Investors Unwilling to Cut LinkedIn Some Slack

Sometimes you can’t win for winning. LinkedIn’s stock price fell more than 10 percent Friday morning.

On Thursday, LinkedIn reported higher-than-expect third-quarter revenue of US$139.5 million, more than doubling last year’s revenue of $61.8 million. The company also beat analyst expectations of $128 million for the quarter.

LinkedIn reported losses of 2 cents per share. This, too, was better than expected; analysts had forecast a 4-cents-per-share loss. Non-GAAP earnings per share were 6 cents, beating estimates of 1 cent. Adjusted EBITDA for the quarter was $24.7 million, considerably higher than the company’s projected $12.5-$13.6 million.

Even before its IPO earlier this year, LinkedIn made it clear the company would experience short-term losses. Even so, investors seemed nervous about the company’s earnings report.

As for the guidance, LinkedIn increased its overall 2011 revenue expectation to the $508-$512 million range, higher than the August guidance of $475-$485 million. For the fourth quarter, the company projected $154-$158 million with EBITDA of $19 to $21 million.

$100 Million More

Also on Thursday, LinkedIn announced its filing of a registration statement with the U.S. Securities and Exchange Commission for a proposed public offering of shares of its Class A common stock. The company is proposing to sell approximately $100 million of its shares as well as any shares issued to underwriters to cover over allotments. The remaining shares will be sold by existing stockholders.

The announced purpose of the cash raised will be to provide additional working capital for further expansion of product development and field sales organizations. The company also wants to invest in capital expenditures and strategic acquisitions or investments.

LinkedIn did not respond to the E-Commerce Times’ request for comments by press time.

Growth Means Losses

Losses are common for high-growth companies. They have to invest in infrastructure and personnel to support an expanding customer base.

“For public companies, a high-growth model can turn into a disaster because it results in point losses as the company builds out rapidly against its aggressive goal,” Rob Enderle, principal analyst at the Enderle Group, told the E-Commerce Times.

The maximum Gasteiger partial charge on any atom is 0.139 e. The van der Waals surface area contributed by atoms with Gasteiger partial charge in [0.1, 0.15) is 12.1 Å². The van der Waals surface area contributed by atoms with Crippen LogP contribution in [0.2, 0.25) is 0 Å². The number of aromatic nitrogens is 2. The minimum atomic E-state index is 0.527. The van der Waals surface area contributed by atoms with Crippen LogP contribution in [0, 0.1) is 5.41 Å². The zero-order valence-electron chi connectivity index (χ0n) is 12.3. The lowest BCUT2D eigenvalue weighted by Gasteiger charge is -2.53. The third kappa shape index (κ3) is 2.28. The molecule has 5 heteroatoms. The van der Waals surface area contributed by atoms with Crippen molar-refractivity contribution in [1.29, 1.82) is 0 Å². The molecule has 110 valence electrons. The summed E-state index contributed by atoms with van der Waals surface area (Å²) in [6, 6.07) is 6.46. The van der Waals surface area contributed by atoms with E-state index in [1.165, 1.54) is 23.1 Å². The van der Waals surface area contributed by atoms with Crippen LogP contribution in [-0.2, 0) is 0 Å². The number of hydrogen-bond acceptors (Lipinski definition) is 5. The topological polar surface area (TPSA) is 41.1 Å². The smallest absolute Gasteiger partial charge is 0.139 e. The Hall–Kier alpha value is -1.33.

“LinkedIn has an aggressive multiple that is around three times Google’s,” he explained. That makes it about three times more volatile. That makes investors nervous. A loss with any company, particularly a .com style company, will make investors nervous.”

LinkedIn is operating as though it were a privately held company, Enderle observed, and apparently not taking into account the risks of its actions.

“Overall, the operating numbers look really good,” he said. The problem is, “they are investing at a rate that the investors aren’t ready to accept, and so their stock is taking a beating.”

Vulnerable to Social Network Giants

Any company in the social networking space has to maintain customer and user loyalty, Enderle pointed out.

“LinkedIn’s numbers suggest they are doing this better than the bellwether Facebook and certainly better than Google +,” he said.

Loyalty may be key to LinkedIn’s future in the highly competitive world of social networking. There is always the opportunity for a super-services company to swoop in and simplify things for users — overshadowing LinkedIn just like Facebook did MySpace.

“LinkedIn, so far, remains largely untouched by Facebook and Google +,” said Enderle. They are not direct threats to LinkedIn because they are more focused on each other for now. However, it’s too early to tell how this will play out in the long run.

Keeping a Steady Course

Despite the queasiness of its investors, LinkedIn may be moving steadily in a solid direction.

“Frankly, they performed better in the third quarter than I expected,” Steven Savage, technology project manager and Geek 2.0 blogger, told the E-Commerce Times. “I think this earnings report is good news for the company overall.”

The stock dive came as a surprise to Savage.

“I’m wondering if it’s because people expected spectacular — and unrealistic — growth,” he speculated.

LinkedIn’s focused business model is a plus, said Savage, but making new additions to the company’s service offerings would be a mistake.

“They seem to have a decent vision overall, but I think they could expand some of their services — more training and helping HR people with hiring,” he said.

Overall, the company is playing it appropriately safe, in Savage’s view. “They’re nicheing, which is a good idea, though that may not mean spectacular — or even sustainable — growth.”

The tough economy makes things even less predictable, he concluded.

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